The Southwestern Historical Quarterly, Volume 94, July 1990 - April, 1991 Page: 486
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Southwestern Hzstorical Quarterly
could earn as a superstar salesman. He left IBM in 1962 to form Elec-
tronic Data Systems (EDS). A shoestring operation at first, EDS carved
out a new kind of business, now called, in the jargon of computerspeak,
"facilities management." Perot and his small team began by selling the
use of spare capacity in mainframe computers owned by large firms.
For reasonable fees, EDS provided services for small (and, later, large)
companies that needed lots of data processing. Meanwhile, EDS paid
rental to the firms with spare capacity, and pocketed the very substan-
tial difference. Soon EDS signed up lots of small fry, plus a few large
users such as Lay's Potato Chips, Mercantile Security Life, and several
state Medicare and Medicaid services.
Perot became very rich very fast. When he took EDS public in 1968,
at a share price of $16.50, his own 9.3 million shares made him an in-
stant multimillionaire. EDS's business continued to thrive beyond all
expectations, and by 1970 its stock was selling at $16o per share. This
made Perot a billionaire and soon a celebrity as well. His activities
broadened. A superpatriot, he sponsored the Christmas-dinners-for-
POWs affair in 1969, and in 1978 engineered a dramatic rescue of EDS
employees from Iran, an episode dramatized in Ken Follett's bestseller
of 1983, On Wings of Eagles. In Texas, Perot headed up the first war on
drugs and later the controversial reform of Texas schools, which
barred from extracurricular activities all students whose academic per-
formance fell below a C average.
In 1984, while Perot was still working on educational reform, invest-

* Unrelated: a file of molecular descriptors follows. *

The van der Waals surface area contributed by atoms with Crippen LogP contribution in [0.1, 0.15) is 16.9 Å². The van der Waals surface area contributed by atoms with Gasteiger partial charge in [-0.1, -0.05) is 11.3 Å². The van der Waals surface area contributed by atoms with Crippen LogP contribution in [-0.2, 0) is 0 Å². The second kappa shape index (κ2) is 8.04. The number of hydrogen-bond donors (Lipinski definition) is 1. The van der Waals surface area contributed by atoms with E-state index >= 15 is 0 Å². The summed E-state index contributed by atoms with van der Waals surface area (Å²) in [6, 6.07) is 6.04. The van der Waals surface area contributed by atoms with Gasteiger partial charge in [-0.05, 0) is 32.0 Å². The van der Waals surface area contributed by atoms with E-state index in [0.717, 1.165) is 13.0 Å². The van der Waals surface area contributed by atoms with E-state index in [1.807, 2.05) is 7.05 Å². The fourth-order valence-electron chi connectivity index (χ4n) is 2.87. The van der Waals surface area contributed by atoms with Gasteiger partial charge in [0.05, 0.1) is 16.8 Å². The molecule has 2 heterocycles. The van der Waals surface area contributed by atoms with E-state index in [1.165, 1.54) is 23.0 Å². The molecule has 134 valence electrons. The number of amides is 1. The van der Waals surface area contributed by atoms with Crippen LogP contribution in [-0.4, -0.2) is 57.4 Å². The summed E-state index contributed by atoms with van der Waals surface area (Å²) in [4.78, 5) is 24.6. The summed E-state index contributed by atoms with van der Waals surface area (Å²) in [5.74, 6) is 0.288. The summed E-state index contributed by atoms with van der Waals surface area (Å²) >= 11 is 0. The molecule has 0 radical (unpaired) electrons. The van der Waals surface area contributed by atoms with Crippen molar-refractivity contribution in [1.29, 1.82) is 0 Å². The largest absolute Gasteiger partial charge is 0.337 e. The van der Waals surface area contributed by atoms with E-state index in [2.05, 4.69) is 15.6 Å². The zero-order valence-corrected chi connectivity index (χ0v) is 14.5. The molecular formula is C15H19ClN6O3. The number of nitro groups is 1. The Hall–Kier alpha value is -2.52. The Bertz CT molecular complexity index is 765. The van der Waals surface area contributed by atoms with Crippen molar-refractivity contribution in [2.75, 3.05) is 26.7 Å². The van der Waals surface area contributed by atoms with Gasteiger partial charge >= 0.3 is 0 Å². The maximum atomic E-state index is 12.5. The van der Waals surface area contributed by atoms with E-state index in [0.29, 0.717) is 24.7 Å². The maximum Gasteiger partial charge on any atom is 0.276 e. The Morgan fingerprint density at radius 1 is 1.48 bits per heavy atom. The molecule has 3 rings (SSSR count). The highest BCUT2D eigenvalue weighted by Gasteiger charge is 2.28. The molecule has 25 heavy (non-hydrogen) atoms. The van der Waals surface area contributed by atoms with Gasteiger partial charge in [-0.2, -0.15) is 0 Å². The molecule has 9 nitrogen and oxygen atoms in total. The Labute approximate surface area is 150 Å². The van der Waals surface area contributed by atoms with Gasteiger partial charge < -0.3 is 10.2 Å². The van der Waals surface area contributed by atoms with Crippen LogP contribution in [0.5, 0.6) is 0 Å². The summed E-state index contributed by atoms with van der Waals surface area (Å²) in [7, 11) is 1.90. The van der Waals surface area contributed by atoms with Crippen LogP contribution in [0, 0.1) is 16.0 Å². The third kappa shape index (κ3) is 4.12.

ment bankers at Salomon Brothers proposed that General Motors pur-
chase EDS and use its renowned computer expertise to upgrade the
car company's own huge and varied information systems. After long
negotiations, Perot agreed to a merger through an exchange of shares.
Perhaps naively, he had satisfied himself through a series of written
agreements with GM Chairman Roger Smith that EDS could remain
relatively independent, with its own management system and incentive
compensation plans. By the terms of the accord, Perot would retain full
control. Or so he thought.
Not long after the celebration of this corporate marriage, it became
clear that the honeymoon would be brief. EDS's nimble, entrepreneurial
corporate culture differed profoundly from that of" cumbersome, mul-
tilayered General Motors. When EDS's experts moved in to reform
computer operations, they were resisted by almost all GM divisions.
When Perot offered his advice on streamlining GM's operations, Roger
Smith and other executives became furious. Almost daily, irresistible
forces met immovable objects. GM's top management soon decided
that Perot had to go, and Roger Smith was willing to buy him out at a
high price. When the deal was done in December 1986, the payoff to
Perot, GM's largest single stockholder, exceeded $740 million.
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Texas State Historical Association. The Southwestern Historical Quarterly, Volume 94, July 1990 - April, 1991, periodical, 1991; Austin, Texas. (texashistory.unt.edu/ark:/67531/metapth101214/m1/550/: accessed July 23, 2017), University of North Texas Libraries, The Portal to Texas History, texashistory.unt.edu; crediting Texas State Historical Association.